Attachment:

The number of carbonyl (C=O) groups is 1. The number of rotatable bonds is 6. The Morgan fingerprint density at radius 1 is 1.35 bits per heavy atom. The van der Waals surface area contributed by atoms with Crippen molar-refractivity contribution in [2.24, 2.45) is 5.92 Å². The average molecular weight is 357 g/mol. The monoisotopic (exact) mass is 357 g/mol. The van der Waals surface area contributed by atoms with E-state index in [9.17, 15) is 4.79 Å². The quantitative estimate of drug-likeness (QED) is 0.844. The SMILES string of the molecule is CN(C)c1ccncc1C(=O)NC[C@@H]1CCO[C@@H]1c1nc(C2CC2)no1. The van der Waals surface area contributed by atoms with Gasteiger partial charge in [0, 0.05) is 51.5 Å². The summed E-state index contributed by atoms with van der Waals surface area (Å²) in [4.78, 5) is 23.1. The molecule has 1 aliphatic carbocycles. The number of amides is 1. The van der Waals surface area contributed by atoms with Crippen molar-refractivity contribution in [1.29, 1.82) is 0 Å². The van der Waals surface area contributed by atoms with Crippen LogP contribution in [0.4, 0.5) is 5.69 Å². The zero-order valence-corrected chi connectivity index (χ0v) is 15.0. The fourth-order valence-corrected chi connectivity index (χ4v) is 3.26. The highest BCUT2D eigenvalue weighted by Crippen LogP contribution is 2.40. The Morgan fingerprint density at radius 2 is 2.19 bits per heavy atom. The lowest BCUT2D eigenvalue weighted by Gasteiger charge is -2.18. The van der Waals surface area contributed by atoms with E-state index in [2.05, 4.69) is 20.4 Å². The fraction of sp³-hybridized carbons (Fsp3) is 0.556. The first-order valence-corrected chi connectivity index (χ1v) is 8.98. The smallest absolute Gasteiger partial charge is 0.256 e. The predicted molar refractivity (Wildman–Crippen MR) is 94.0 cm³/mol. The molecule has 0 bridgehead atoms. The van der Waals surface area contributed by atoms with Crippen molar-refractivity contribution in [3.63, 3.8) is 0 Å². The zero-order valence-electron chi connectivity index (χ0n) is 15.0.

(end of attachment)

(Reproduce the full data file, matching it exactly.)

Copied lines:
The number of carbonyl (C=O) groups is 1. The number of rotatable bonds is 6. The Morgan fingerprint density at radius 1 is 1.35 bits per heavy atom. The van der Waals surface area contributed by atoms with Crippen molar-refractivity contribution in [2.24, 2.45) is 5.92 Å². The average molecular weight is 357 g/mol. The monoisotopic (exact) mass is 357 g/mol. The van der Waals surface area contributed by atoms with E-state index in [9.17, 15) is 4.79 Å². The quantitative estimate of drug-likeness (QED) is 0.844. The SMILES string of the molecule is CN(C)c1ccncc1C(=O)NC[C@@H]1CCO[C@@H]1c1nc(C2CC2)no1. The van der Waals surface area contributed by atoms with Gasteiger partial charge in [0, 0.05) is 51.5 Å². The summed E-state index contributed by atoms with van der Waals surface area (Å²) in [4.78, 5) is 23.1. The molecule has 1 aliphatic carbocycles. The number of amides is 1. The van der Waals surface area contributed by atoms with Crippen molar-refractivity contribution in [1.29, 1.82) is 0 Å². The van der Waals surface area contributed by atoms with Crippen LogP contribution in [0.4, 0.5) is 5.69 Å². The zero-order valence-corrected chi connectivity index (χ0v) is 15.0. The fourth-order valence-corrected chi connectivity index (χ4v) is 3.26. The highest BCUT2D eigenvalue weighted by Crippen LogP contribution is 2.40. The Morgan fingerprint density at radius 2 is 2.19 bits per heavy atom. The lowest BCUT2D eigenvalue weighted by Gasteiger charge is -2.18. The van der Waals surface area contributed by atoms with E-state index in [2.05, 4.69) is 20.4 Å². The fraction of sp³-hybridized carbons (Fsp3) is 0.556. The first-order valence-corrected chi connectivity index (χ1v) is 8.98. The smallest absolute Gasteiger partial charge is 0.256 e. The predicted molar refractivity (Wildman–Crippen MR) is 94.0 cm³/mol. The molecule has 0 bridgehead atoms. The van der Waals surface area contributed by atoms with Crippen molar-refractivity contribution in [3.63, 3.8) is 0 Å². The zero-order valence-electron chi connectivity index (χ0n) is 15.0.